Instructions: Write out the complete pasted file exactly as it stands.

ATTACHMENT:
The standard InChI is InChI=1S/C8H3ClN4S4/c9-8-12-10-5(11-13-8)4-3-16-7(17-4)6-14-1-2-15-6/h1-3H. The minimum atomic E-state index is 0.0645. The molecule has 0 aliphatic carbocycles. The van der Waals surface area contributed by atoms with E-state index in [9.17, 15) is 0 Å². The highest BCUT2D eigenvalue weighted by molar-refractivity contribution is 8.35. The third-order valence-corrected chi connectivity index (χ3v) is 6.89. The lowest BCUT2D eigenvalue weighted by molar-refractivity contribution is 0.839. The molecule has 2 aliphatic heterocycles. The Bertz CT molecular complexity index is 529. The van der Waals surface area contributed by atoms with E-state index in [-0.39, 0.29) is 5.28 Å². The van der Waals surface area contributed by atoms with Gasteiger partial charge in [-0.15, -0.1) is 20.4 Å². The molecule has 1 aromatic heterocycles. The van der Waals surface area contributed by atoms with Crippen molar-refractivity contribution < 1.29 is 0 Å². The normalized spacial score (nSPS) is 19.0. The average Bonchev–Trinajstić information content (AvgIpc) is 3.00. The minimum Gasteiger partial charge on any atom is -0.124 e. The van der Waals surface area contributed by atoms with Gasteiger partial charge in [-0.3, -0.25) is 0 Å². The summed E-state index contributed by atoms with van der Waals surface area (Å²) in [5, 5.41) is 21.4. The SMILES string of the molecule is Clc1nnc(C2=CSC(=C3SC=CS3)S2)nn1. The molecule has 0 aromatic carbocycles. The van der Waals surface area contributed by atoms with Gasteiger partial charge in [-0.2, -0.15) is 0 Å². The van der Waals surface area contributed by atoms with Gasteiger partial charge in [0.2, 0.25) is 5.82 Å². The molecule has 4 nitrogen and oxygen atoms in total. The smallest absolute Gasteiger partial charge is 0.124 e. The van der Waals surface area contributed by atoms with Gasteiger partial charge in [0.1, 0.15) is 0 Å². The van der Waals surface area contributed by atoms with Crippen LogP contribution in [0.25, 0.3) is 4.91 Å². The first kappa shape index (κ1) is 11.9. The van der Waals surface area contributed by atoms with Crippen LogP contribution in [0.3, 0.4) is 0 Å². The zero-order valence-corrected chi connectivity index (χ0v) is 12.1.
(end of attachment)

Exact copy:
The standard InChI is InChI=1S/C8H3ClN4S4/c9-8-12-10-5(11-13-8)4-3-16-7(17-4)6-14-1-2-15-6/h1-3H. The minimum atomic E-state index is 0.0645. The molecule has 0 aliphatic carbocycles. The van der Waals surface area contributed by atoms with E-state index in [9.17, 15) is 0 Å². The highest BCUT2D eigenvalue weighted by molar-refractivity contribution is 8.35. The third-order valence-corrected chi connectivity index (χ3v) is 6.89. The lowest BCUT2D eigenvalue weighted by molar-refractivity contribution is 0.839. The molecule has 2 aliphatic heterocycles. The Bertz CT molecular complexity index is 529. The van der Waals surface area contributed by atoms with E-state index in [-0.39, 0.29) is 5.28 Å². The van der Waals surface area contributed by atoms with Gasteiger partial charge in [-0.15, -0.1) is 20.4 Å². The molecule has 1 aromatic heterocycles. The van der Waals surface area contributed by atoms with Crippen molar-refractivity contribution < 1.29 is 0 Å². The normalized spacial score (nSPS) is 19.0. The average Bonchev–Trinajstić information content (AvgIpc) is 3.00. The minimum Gasteiger partial charge on any atom is -0.124 e. The van der Waals surface area contributed by atoms with Gasteiger partial charge in [-0.3, -0.25) is 0 Å². The summed E-state index contributed by atoms with van der Waals surface area (Å²) in [5, 5.41) is 21.4. The SMILES string of the molecule is Clc1nnc(C2=CSC(=C3SC=CS3)S2)nn1. The molecule has 0 aromatic carbocycles. The van der Waals surface area contributed by atoms with Gasteiger partial charge in [-0.2, -0.15) is 0 Å². The van der Waals surface area contributed by atoms with Gasteiger partial charge in [0.2, 0.25) is 5.82 Å². The molecule has 4 nitrogen and oxygen atoms in total. The smallest absolute Gasteiger partial charge is 0.124 e. The van der Waals surface area contributed by atoms with Gasteiger partial charge in [0.1, 0.15) is 0 Å². The van der Waals surface area contributed by atoms with Crippen LogP contribution in [0.25, 0.3) is 4.91 Å². The first kappa shape index (κ1) is 11.9. The van der Waals surface area contributed by atoms with Crippen LogP contribution in [0.3, 0.4) is 0 Å². The zero-order valence-corrected chi connectivity index (χ0v) is 12.1.